Not being the greatest welder, building the control system was the first steel work I attempted. I attended a TIG welding course at our local college. Not easy but I suppose by the time I finish the Piet, I may have some idea as to how to weld.
Due to the size of the torque tube bearing (pictured above) I had to modify the elevator control cable routing. The pulley position on the torque tube was too low to allow the control cables to go over the rear bearing enroute to the elevator control horn. I tried designing a way for the pulleys to sit inside the torque tube so that the cables exited the tube from the center. I scotched this idea because I could not install the control cables already made up and tested. They would have had to be made up in-situ. I eventually decided to follow others on the net and used push rods to move the control horn.
During all this time making the control system I was thinking about how I was going to cut all the steel needed for the plane. After much deliberation and research I decided to purchase the steel in reasonably small quantities and have it all laser cut.
I went though all the plans and pencil drew all the bits I could find. I then used the pencil drawing to transfer all the data to Visio. I sorted all the drawing pieces into their relevant steel sizes and and produced a drawing for each steel thickness. Laser Cutting shops generally use ACAD *.dwg files so I created a zip file with the Visio drawing files redrawn in the ACAD format.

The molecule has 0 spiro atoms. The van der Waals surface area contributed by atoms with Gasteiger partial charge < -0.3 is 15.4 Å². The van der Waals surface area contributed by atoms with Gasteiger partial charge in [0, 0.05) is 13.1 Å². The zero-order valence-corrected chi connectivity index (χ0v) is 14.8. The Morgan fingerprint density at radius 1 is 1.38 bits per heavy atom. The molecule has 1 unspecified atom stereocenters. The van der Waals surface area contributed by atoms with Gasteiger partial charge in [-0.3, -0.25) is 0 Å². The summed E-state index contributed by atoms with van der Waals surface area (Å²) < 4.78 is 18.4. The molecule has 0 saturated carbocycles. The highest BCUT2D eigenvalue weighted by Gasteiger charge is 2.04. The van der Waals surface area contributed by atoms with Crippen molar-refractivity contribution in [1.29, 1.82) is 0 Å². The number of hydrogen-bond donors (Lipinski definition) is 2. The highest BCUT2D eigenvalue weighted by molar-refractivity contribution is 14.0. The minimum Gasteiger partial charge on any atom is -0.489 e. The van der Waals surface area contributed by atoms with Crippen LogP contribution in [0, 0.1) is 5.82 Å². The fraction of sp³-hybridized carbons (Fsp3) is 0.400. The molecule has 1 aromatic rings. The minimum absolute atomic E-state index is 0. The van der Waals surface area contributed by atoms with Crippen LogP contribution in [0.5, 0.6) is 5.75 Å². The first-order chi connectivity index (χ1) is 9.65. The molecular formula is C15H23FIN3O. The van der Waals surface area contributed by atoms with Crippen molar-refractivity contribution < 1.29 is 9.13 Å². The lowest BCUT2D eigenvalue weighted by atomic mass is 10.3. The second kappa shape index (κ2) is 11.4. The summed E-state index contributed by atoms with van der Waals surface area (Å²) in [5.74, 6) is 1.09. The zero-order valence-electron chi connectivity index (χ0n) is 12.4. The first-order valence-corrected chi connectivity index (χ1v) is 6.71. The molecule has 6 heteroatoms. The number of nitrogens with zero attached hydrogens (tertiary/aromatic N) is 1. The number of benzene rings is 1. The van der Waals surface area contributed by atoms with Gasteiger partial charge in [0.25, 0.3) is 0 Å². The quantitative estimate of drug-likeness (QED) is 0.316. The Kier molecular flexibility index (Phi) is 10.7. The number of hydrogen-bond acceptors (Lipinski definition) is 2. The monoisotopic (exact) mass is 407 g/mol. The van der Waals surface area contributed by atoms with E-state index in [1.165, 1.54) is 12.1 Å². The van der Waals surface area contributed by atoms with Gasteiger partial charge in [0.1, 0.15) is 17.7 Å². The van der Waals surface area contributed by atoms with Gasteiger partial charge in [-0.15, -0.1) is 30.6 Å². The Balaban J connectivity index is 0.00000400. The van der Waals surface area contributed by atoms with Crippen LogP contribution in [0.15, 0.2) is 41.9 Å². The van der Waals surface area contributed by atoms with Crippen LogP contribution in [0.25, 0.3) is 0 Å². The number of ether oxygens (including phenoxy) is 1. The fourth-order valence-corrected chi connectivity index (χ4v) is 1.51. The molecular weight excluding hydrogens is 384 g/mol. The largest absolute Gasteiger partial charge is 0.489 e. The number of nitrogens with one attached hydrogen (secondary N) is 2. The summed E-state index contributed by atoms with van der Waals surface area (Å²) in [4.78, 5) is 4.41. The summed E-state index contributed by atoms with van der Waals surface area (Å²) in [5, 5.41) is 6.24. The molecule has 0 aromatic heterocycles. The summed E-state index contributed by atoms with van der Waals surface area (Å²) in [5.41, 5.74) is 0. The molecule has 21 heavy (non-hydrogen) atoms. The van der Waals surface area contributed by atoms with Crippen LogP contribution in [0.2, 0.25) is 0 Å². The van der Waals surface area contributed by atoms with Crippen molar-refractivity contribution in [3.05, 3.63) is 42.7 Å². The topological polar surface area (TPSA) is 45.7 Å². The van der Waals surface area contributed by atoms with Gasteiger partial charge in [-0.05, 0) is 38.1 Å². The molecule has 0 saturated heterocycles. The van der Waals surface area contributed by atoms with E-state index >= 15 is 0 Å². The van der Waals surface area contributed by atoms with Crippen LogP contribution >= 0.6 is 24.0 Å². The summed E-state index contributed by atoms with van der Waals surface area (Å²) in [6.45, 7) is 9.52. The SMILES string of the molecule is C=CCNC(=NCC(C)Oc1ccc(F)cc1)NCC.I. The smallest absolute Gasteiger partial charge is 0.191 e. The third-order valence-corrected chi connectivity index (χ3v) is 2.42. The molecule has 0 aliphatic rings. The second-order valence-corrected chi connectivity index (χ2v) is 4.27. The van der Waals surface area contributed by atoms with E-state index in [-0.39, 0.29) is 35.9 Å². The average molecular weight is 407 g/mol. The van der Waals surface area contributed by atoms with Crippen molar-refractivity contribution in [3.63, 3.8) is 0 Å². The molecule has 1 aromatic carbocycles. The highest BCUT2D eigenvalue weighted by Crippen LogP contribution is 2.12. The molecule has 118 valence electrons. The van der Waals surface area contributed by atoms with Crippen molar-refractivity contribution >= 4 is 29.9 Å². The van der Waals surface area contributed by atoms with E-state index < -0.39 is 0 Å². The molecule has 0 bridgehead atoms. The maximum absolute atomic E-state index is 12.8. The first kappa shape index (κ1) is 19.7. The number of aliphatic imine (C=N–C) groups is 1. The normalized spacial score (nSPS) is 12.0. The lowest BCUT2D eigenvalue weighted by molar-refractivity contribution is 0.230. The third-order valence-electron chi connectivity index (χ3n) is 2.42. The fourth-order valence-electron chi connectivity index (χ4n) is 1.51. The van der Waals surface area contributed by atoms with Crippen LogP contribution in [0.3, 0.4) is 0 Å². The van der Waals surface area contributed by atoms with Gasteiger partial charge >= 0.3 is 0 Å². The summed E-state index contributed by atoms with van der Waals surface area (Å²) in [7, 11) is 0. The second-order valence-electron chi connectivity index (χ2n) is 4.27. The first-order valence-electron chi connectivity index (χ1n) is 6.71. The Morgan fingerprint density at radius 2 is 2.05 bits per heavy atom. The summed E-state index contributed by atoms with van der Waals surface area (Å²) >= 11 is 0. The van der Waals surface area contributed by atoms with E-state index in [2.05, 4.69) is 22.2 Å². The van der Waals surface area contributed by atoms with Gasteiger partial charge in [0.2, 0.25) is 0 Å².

Juggling around for hours trying to get the most pieces per sheet of steel. I sent one of the most complicated drawings to a local Laser cutting shop and asked for a quote. They came back with AU$250.
I though that was pretty reasonable being that a small bandsaw would have cost AU$750 to AU$1000 and I still could not get the same amount of pieces from a given size of steel sheet.
I then went and purchased the steel from a welder at one of our Regional Airports. It was more expensive per sq foot than a steel supplier but I got what I needed without any wastage.
I took all this to the Laser cutter only to find that he could cut a minimum of 18 inches square. I had some bits as small as 6 inches square. Home again to rearrange the drawings once more.
When redrawn and laser cut I was very impressed with the result.
I still have some small pieces to do and have found another laser cutter that can do small sizes, no doubt at a greater cost.
I assembled the new rudder pedal with toe brakes (thanks to John Dilatush for the photos of his rudder bar). It was almost like using a Meccano set. The pieces were all a tight fit.
The completed control system now looks like this (some mounting hardware is not of the correct type. I was awaiting an order from AS&S).